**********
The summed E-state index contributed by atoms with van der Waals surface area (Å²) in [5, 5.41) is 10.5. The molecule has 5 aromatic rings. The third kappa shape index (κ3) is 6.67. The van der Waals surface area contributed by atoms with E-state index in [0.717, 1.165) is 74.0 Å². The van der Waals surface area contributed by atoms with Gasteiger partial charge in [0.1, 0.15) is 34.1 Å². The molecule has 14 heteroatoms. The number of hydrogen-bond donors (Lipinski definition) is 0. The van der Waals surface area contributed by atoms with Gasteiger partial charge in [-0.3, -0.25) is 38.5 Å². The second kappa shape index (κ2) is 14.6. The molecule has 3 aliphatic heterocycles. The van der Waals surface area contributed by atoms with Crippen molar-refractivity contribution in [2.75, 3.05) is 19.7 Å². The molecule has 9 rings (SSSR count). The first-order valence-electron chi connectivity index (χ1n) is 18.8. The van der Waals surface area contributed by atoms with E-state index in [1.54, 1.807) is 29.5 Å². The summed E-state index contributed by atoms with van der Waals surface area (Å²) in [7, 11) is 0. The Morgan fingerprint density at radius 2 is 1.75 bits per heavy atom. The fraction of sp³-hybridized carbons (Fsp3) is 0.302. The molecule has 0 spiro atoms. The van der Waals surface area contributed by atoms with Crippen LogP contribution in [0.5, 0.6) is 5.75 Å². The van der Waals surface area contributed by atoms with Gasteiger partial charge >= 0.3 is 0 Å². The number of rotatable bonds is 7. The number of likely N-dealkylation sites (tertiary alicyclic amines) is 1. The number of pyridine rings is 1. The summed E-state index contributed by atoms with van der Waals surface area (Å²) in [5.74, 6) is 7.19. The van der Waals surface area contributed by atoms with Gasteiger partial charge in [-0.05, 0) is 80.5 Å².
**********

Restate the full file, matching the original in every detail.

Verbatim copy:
The summed E-state index contributed by atoms with van der Waals surface area (Å²) in [5, 5.41) is 10.5. The molecule has 5 aromatic rings. The third kappa shape index (κ3) is 6.67. The van der Waals surface area contributed by atoms with E-state index in [0.717, 1.165) is 74.0 Å². The van der Waals surface area contributed by atoms with Gasteiger partial charge in [0.1, 0.15) is 34.1 Å². The molecule has 14 heteroatoms. The number of hydrogen-bond donors (Lipinski definition) is 0. The van der Waals surface area contributed by atoms with Gasteiger partial charge in [-0.3, -0.25) is 38.5 Å². The second kappa shape index (κ2) is 14.6. The molecule has 3 aliphatic heterocycles. The van der Waals surface area contributed by atoms with Crippen molar-refractivity contribution in [2.75, 3.05) is 19.7 Å². The molecule has 9 rings (SSSR count). The first-order valence-electron chi connectivity index (χ1n) is 18.8. The van der Waals surface area contributed by atoms with E-state index in [1.54, 1.807) is 29.5 Å². The summed E-state index contributed by atoms with van der Waals surface area (Å²) in [7, 11) is 0. The Morgan fingerprint density at radius 2 is 1.75 bits per heavy atom. The fraction of sp³-hybridized carbons (Fsp3) is 0.302. The molecule has 0 spiro atoms. The van der Waals surface area contributed by atoms with Crippen LogP contribution in [0.5, 0.6) is 5.75 Å². The van der Waals surface area contributed by atoms with Gasteiger partial charge >= 0.3 is 0 Å². The number of rotatable bonds is 7. The number of likely N-dealkylation sites (tertiary alicyclic amines) is 1. The number of pyridine rings is 1. The summed E-state index contributed by atoms with van der Waals surface area (Å²) in [5.74, 6) is 7.19. The van der Waals surface area contributed by atoms with Gasteiger partial charge in [-0.05, 0) is 80.5 Å².